Morning Quiz: Urban Meyer calls a reporter a “bad guy” for quoting a player. What will he call Chris Rainey for stalking a woman? A Starter! –Twitter
A report in this week’s Orlando Sentinel has revealed that during Urban Meyer’s tenure at the University of Florida, 27 different players have been arrested 30 separate times (not to mention over 250 traffic citations). This begs the question: at what point does the behavior of the players outweigh the success of the coach?
Would you rather your team consistently win 9 or 10 games with a clean program? Or would you rather support a team with major behavioral shortcomings that wins a national championship every few years, Florida now being the prime example? In the money-is-king world of college/pro athletics we are more likely to see coaches fired for lack of success on the field than for problems outside the arena. Exhibit A: Bruce Pearl.
Coach Meyer responded to a question about running a dirty program by saying:
“Dirty program? It’s not a dirty program. We follow the rules and some guys make mistakes and we’ve got to correct those mistakes. We follow the rules. We do it the right way at Florida and we have to do a better job with correcting some of the people making mistakes.”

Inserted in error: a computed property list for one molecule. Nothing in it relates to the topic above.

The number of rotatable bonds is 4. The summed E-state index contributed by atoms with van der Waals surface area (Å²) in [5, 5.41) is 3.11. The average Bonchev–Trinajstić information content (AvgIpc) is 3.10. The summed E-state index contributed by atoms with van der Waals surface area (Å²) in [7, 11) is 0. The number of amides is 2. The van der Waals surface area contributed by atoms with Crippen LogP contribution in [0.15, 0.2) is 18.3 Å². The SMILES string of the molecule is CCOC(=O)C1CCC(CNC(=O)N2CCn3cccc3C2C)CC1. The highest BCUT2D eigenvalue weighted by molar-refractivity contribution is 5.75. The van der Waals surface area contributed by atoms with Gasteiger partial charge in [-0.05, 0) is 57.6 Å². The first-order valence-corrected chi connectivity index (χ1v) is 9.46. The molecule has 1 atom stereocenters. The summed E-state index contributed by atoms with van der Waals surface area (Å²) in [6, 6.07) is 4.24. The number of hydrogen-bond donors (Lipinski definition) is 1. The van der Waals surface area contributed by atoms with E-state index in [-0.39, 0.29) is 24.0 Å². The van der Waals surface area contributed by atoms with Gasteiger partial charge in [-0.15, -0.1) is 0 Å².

There may be something contributing to both this current issue in Gainesville, and the problems at Florida State (the Seminoles) in the 1990′s which were so bad the team was often called the “Criminoles.” Besides the fact that the teams are both blessed and cursed with such high profiles, in Florida a person doesn’t have to be taken to jail in handcuffs to be considered arrested. A simple notice to appear is technically an arrest in the eyes of the law. As a result, the numbers could be inflated.
Jeff Benedict believes this is indeed part of a disturbing trend. An article in Sports Illustrated reports on this issue as well. He states that in the first 8 months of 2010, there were 125 professional and college football and basketball players arrested on serious charges. These charges all involving violence, weapons, or substance abuse. He concludes by calling upon the universities to hold players to a higher standard.
For a list of charges incurred by Florida football players, see the Orlando Sentinel report here.